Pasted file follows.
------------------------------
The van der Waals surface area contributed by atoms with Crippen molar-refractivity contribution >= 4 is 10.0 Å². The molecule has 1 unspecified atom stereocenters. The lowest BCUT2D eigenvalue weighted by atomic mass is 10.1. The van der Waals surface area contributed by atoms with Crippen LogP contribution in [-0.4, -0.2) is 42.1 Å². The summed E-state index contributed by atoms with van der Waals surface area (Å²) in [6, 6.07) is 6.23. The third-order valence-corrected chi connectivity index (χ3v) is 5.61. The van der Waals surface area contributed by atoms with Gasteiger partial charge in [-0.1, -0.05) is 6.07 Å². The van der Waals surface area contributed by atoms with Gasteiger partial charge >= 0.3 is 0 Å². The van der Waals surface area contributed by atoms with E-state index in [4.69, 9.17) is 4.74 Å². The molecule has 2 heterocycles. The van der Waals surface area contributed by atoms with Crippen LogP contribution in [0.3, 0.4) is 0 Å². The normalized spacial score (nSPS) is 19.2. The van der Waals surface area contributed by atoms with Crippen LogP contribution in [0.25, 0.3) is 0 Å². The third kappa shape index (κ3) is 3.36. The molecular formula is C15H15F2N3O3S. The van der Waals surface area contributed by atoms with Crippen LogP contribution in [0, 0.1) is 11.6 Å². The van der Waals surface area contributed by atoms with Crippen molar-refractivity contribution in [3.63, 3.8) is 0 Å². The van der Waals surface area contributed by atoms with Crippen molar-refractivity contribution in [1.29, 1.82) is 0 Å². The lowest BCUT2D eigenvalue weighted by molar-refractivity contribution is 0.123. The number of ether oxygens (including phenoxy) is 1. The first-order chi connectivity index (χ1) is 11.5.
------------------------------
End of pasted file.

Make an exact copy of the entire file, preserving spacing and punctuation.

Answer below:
The van der Waals surface area contributed by atoms with Crippen molar-refractivity contribution >= 4 is 10.0 Å². The molecule has 1 unspecified atom stereocenters. The lowest BCUT2D eigenvalue weighted by atomic mass is 10.1. The van der Waals surface area contributed by atoms with Crippen LogP contribution in [-0.4, -0.2) is 42.1 Å². The summed E-state index contributed by atoms with van der Waals surface area (Å²) in [6, 6.07) is 6.23. The third-order valence-corrected chi connectivity index (χ3v) is 5.61. The van der Waals surface area contributed by atoms with Gasteiger partial charge in [-0.1, -0.05) is 6.07 Å². The van der Waals surface area contributed by atoms with Gasteiger partial charge >= 0.3 is 0 Å². The van der Waals surface area contributed by atoms with E-state index in [4.69, 9.17) is 4.74 Å². The molecule has 2 heterocycles. The van der Waals surface area contributed by atoms with Crippen LogP contribution in [0.3, 0.4) is 0 Å². The normalized spacial score (nSPS) is 19.2. The van der Waals surface area contributed by atoms with Crippen LogP contribution in [0.25, 0.3) is 0 Å². The third kappa shape index (κ3) is 3.36. The molecular formula is C15H15F2N3O3S. The van der Waals surface area contributed by atoms with Crippen LogP contribution in [0, 0.1) is 11.6 Å². The van der Waals surface area contributed by atoms with Crippen molar-refractivity contribution in [3.63, 3.8) is 0 Å². The van der Waals surface area contributed by atoms with Crippen molar-refractivity contribution in [1.29, 1.82) is 0 Å². The lowest BCUT2D eigenvalue weighted by molar-refractivity contribution is 0.123. The number of ether oxygens (including phenoxy) is 1. The first-order chi connectivity index (χ1) is 11.5.